Answer of sorts: The CNC budget was created at the same time and following the same process as the JD program budget. Revenue projections are made based on student enrollment, grants, gifts or other fundraising events. The CNC program requests an expense budget to meet their program needs. (These expenses do not roll up to a larger ADR center budget. The ADR Center has a separate budget index for their program expenses.) As a management tool, CNC program expenses can not exceed program revenues. However any surplus goes to the law school total budget. This has varied greatly over the past three years. In my first year, most of CNC was funded through the CNC foundation funds. In 2012, the program was just better than break–even. This year, there were surplus revenue dollars remaining after all program expenses that were targeted to law school general fund. In addition, the CNC program is allocated their share of the 35% tax base and a 15% overhead assessment for law school resources. In summary, in AY2013/14 over 45% of CNC revenues were budgeted to law school general fund to cover tax, admin support and surplus; 55% was budgeted for direct support the CNC program; 0% was budgeted to support any other ADR activities. But I don’t think you can use these numbers looking forward. The program needs and admin support needs may vary greatly depending on the outcome of the program decisions. We will start from bottoms up this year. 

_Kelly Sparks_
Associate Dean, Finance & Operations
University of Oregon School of Law
kgsparks@uoregon.edu(541) 346-3643

3/18/2013 update: Not so fast, it seems. See bottom for an email from the LCB administration. Apparently their faculty was a little surprised to read about the program transition on UO Matters, rather than being consulted first by their own dean, Kees de Kluyver. The meat:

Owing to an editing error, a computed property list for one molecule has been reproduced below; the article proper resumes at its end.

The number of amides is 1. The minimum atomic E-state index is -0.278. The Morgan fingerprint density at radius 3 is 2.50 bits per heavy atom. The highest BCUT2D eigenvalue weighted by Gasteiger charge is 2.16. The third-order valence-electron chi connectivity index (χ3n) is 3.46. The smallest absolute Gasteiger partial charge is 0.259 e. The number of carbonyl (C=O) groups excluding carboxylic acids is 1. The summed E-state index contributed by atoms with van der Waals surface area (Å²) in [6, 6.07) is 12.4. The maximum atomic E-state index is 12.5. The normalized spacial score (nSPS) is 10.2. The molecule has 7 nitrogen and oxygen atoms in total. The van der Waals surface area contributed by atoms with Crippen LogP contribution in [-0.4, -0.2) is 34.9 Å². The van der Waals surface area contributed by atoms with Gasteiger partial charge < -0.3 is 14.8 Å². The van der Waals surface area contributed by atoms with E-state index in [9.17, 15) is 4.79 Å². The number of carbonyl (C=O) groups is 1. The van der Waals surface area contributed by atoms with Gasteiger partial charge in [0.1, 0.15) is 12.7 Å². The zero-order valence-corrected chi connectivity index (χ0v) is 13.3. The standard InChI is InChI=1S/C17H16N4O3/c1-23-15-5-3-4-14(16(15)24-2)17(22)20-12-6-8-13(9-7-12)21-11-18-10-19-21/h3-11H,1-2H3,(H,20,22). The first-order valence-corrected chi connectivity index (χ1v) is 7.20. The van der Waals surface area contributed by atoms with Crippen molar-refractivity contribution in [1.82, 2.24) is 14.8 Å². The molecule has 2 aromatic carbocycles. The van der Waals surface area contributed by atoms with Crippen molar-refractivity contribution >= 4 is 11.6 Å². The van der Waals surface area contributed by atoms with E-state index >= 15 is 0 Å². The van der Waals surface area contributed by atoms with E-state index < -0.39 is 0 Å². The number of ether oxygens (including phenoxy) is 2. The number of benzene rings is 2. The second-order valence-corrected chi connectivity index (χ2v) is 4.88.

LCB is making no commitment to additional courses and any proposals generated will be run through a normal course approval process. Should any new courses be approved, staffing for those courses will follow our regular search process.

3/15/2013: The fallout from my post on the law school’s Conflict not Conflict courses last month is slowly coming clear. As I explain below, the consequences are very likely going to be borne by one of the CnC instructors (who has a UO philosophy PhD). He may lose his job over it. This is not right. I want to apologize to him for my role in this outcome and encourage people in the law and business schools to do the right thing by him.

On Thursday several law school faculty sent me Moffitt’s official announcement and self-serving email to the faculty, posted below. The background? Moffitt raked in the cash from the CnC courses, and bragged about it to the NYT:

At the University of Oregon, Michael Moffitt, the law school’s dean, has started clinics on nonprofit groups, environmental policy and probate mediation. He has also set up law courses for students in other parts of the university, which brings revenue to the law school. 

“The problem is that we have been selling only one product,” Mr. Moffitt said. “But if you are getting a business degree, you need to know about contract law. City planners need to know about land-use law. So we at Oregon are educating not just J.D. students. 

“Demand is through the roof,” he added. “I feel like I am living a business school case study.”